Many today are fascinated by, if not doing a single thing enacting, dieting. Even those with no more than one ounce of body fat claim to be on a diet. As well they should. Oinkers. (Sorry for the name-calling.)
And, of course, the frequency with which new diets are introduced is equal to the number of days in the year. Which is 365, for those who no longer possess their mottled black and white composition notebooks.
Helpfully, and presumably as a way to put the reins on this egregious affront to mindless, artificial and quite literal inflation, the daily newspaper has come to the rescue.
As previously reported in this space, my career in journalism began as a delivery boy for the Courier News, a Gannett paper published in Plainfield, NJ. I’m not counting my one-year stint in 6th grade as a staffer for Mrs. Wogamuth on the WogaNews.
I’ll also skip the hardships suffered by this outrageous act of capitalism and shocking exploitation of child labor and move directly to today’s point: As a newspaper carrier, I was also tasked with delivering the paper’s annual calendar to my route’s customers. And, as an entrepreneurial capitalist myself, I recognized that this chore could be accomplished strategically and for my own pecuniary benefit.
Specifically, handing the calendar to customers seemed to prompt end-of-year tips. As opposed to simply dropping the thing off to them or giving it to them on the same day I was collecting what the customer owed for newspaper delivery. (The latter was then common practice, and with payment in cash – coins, to be exact, believe it or not.)
Tips were nice. Because they came in the form of money. As opposed to verbal tips masquerading as advice such as: “Lift weights,” “Stay in school,” or “Drink milk.”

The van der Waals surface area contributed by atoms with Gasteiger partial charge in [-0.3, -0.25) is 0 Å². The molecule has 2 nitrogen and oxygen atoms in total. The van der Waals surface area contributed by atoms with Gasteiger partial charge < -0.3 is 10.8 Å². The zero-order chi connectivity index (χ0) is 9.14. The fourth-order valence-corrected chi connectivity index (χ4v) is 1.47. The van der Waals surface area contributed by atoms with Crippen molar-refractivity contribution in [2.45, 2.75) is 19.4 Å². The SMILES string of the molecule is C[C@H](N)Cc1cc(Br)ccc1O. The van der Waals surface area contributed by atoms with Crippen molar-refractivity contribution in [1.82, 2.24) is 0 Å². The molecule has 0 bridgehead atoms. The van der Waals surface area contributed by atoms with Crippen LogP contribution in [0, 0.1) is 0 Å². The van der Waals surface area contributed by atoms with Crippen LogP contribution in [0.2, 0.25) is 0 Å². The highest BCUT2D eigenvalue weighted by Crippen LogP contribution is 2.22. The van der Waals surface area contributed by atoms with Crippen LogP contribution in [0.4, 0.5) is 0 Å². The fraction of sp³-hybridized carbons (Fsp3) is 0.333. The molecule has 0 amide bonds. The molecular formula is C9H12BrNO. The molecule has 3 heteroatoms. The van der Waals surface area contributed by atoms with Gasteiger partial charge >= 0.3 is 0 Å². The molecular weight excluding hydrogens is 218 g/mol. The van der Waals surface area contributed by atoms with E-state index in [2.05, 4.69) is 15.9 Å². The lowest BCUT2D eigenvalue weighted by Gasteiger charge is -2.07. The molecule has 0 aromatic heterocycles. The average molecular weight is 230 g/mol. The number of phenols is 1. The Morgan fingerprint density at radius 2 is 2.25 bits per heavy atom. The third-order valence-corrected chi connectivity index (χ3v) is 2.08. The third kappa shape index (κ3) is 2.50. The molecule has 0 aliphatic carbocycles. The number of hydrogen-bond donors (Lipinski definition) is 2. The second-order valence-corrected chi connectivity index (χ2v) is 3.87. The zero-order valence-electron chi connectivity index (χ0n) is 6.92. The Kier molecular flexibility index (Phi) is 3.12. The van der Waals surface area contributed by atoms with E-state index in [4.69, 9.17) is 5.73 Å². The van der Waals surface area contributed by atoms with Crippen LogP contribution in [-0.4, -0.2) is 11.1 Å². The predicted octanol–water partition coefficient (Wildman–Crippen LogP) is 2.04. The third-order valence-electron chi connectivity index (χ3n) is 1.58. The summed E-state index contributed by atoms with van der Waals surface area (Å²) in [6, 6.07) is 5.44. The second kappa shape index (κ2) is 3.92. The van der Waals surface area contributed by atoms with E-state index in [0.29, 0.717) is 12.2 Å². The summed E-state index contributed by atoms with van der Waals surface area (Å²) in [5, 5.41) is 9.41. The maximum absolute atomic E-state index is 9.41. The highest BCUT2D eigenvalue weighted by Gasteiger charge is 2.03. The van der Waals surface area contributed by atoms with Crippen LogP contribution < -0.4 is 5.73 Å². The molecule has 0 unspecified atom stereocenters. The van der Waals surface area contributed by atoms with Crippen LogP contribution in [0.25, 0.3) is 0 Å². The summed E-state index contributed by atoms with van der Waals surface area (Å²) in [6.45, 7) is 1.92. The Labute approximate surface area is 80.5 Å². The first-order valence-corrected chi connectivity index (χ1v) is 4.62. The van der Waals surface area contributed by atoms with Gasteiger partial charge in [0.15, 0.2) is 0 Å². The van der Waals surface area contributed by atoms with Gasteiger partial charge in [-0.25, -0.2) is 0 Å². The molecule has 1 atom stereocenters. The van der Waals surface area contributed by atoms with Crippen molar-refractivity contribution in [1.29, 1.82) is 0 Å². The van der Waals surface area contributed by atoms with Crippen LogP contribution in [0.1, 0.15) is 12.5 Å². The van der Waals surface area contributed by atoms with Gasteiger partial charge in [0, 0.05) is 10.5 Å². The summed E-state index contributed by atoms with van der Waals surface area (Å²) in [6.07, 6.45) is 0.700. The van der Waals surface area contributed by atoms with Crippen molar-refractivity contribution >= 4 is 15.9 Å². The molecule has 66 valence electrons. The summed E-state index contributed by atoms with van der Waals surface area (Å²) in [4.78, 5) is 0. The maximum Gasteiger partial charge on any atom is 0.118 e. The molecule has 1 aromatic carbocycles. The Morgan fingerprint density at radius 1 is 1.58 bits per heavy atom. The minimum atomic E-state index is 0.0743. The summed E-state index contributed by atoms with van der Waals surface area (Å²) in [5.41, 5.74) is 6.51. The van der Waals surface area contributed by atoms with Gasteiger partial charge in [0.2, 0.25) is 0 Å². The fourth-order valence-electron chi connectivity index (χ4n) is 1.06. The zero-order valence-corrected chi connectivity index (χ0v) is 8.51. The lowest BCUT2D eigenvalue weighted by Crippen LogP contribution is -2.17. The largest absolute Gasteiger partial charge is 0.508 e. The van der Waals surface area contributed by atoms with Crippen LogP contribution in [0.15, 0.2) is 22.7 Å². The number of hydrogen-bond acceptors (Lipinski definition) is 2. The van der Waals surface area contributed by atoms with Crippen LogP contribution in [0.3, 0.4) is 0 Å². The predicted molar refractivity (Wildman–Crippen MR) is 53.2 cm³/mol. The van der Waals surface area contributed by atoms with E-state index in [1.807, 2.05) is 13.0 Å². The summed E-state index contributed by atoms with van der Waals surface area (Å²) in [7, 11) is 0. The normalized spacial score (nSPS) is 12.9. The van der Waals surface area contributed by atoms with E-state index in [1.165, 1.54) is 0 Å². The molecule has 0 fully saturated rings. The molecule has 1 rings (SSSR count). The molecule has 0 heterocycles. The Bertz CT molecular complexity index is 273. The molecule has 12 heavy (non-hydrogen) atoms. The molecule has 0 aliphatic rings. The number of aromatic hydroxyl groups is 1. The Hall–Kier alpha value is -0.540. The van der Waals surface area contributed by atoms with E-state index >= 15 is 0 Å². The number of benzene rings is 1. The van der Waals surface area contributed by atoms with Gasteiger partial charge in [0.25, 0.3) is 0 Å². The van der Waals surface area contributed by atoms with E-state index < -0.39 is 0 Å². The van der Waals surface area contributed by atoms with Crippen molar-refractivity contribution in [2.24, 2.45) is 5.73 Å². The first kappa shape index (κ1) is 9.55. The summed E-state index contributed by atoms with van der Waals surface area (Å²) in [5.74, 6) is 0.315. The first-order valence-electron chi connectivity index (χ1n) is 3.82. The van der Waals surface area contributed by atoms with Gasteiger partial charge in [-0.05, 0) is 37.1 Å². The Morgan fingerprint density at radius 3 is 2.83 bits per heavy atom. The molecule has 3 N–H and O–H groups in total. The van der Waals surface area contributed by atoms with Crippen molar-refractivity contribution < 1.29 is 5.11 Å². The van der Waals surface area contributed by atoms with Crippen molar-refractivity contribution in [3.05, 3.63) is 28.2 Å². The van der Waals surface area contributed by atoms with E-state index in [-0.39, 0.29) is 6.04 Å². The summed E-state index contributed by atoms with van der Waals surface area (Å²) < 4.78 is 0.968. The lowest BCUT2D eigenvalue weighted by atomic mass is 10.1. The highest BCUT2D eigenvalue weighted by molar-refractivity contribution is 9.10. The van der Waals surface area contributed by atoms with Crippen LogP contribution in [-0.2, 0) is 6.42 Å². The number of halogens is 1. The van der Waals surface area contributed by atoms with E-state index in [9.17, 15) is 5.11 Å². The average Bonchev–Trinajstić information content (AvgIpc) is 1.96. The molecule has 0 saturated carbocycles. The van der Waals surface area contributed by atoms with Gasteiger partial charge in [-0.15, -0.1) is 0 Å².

And, as I recall, I did pretty darn well every holiday season, then called “Christmas.” At least by a13-year-old’s financial standards.
At the end of 2015, my current newspaper delivery man dropped off the paper’s calendar (with a self-addressed envelope stapled to it) along with Sunday’s paper.
This is called a hint.
And then the world came to an end.
Other customers, with much too much time on their hands, were quick to note on social media that they had been shorted.
Following careful inspection of the 2016 calendar, an error was found.
On social media, we just looooove these gotcha moments. I think we live for them.
The month of March was presented as having 30 days.
Go ahead, do the rhyme: “Thirty days hath September . . . “
There really is no end to it, is there? Another malicious conspiracy uncovered by the diligent overseers of standards.
While it’s true that the error advanced the date on which our income taxes are due (Sob), Pollyanna that I am, I prefer to think of it as hastening my receipt of an end-of-month paycheck.
And yet another Fad Diet.
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